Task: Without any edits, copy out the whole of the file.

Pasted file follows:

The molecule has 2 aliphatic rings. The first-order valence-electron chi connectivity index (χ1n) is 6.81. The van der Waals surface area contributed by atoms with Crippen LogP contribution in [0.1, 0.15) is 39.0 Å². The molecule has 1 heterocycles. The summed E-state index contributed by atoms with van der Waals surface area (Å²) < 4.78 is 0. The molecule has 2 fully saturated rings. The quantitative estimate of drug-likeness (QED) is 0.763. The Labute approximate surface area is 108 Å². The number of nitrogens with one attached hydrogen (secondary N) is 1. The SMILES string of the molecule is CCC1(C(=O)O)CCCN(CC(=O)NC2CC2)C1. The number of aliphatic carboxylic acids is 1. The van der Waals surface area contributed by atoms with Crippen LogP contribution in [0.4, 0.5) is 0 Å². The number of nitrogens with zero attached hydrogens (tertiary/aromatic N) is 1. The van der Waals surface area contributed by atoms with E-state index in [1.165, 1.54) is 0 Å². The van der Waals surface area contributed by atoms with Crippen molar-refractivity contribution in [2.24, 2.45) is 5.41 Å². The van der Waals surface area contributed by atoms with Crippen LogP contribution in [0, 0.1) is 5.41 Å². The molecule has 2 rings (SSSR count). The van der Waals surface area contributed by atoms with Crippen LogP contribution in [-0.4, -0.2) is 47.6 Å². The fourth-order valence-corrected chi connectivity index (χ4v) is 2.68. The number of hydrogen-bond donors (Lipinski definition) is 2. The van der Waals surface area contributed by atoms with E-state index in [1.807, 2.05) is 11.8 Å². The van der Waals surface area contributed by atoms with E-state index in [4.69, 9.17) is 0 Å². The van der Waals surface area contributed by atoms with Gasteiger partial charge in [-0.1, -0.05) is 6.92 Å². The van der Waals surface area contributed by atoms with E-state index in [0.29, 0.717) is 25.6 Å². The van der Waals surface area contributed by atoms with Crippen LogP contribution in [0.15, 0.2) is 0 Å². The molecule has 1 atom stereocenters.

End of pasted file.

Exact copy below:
The molecule has 2 aliphatic rings. The first-order valence-electron chi connectivity index (χ1n) is 6.81. The van der Waals surface area contributed by atoms with Crippen LogP contribution in [0.1, 0.15) is 39.0 Å². The molecule has 1 heterocycles. The summed E-state index contributed by atoms with van der Waals surface area (Å²) < 4.78 is 0. The molecule has 2 fully saturated rings. The quantitative estimate of drug-likeness (QED) is 0.763. The Labute approximate surface area is 108 Å². The number of nitrogens with one attached hydrogen (secondary N) is 1. The SMILES string of the molecule is CCC1(C(=O)O)CCCN(CC(=O)NC2CC2)C1. The number of aliphatic carboxylic acids is 1. The van der Waals surface area contributed by atoms with Crippen LogP contribution in [0.4, 0.5) is 0 Å². The number of nitrogens with zero attached hydrogens (tertiary/aromatic N) is 1. The van der Waals surface area contributed by atoms with E-state index in [1.165, 1.54) is 0 Å². The van der Waals surface area contributed by atoms with Crippen molar-refractivity contribution in [2.24, 2.45) is 5.41 Å². The van der Waals surface area contributed by atoms with Crippen LogP contribution in [0, 0.1) is 5.41 Å². The molecule has 2 rings (SSSR count). The van der Waals surface area contributed by atoms with Crippen LogP contribution in [-0.4, -0.2) is 47.6 Å². The fourth-order valence-corrected chi connectivity index (χ4v) is 2.68. The number of hydrogen-bond donors (Lipinski definition) is 2. The van der Waals surface area contributed by atoms with E-state index in [1.807, 2.05) is 11.8 Å². The van der Waals surface area contributed by atoms with E-state index in [4.69, 9.17) is 0 Å². The van der Waals surface area contributed by atoms with Gasteiger partial charge in [-0.1, -0.05) is 6.92 Å². The van der Waals surface area contributed by atoms with E-state index in [0.29, 0.717) is 25.6 Å². The van der Waals surface area contributed by atoms with Crippen LogP contribution in [0.15, 0.2) is 0 Å². The molecule has 1 atom stereocenters.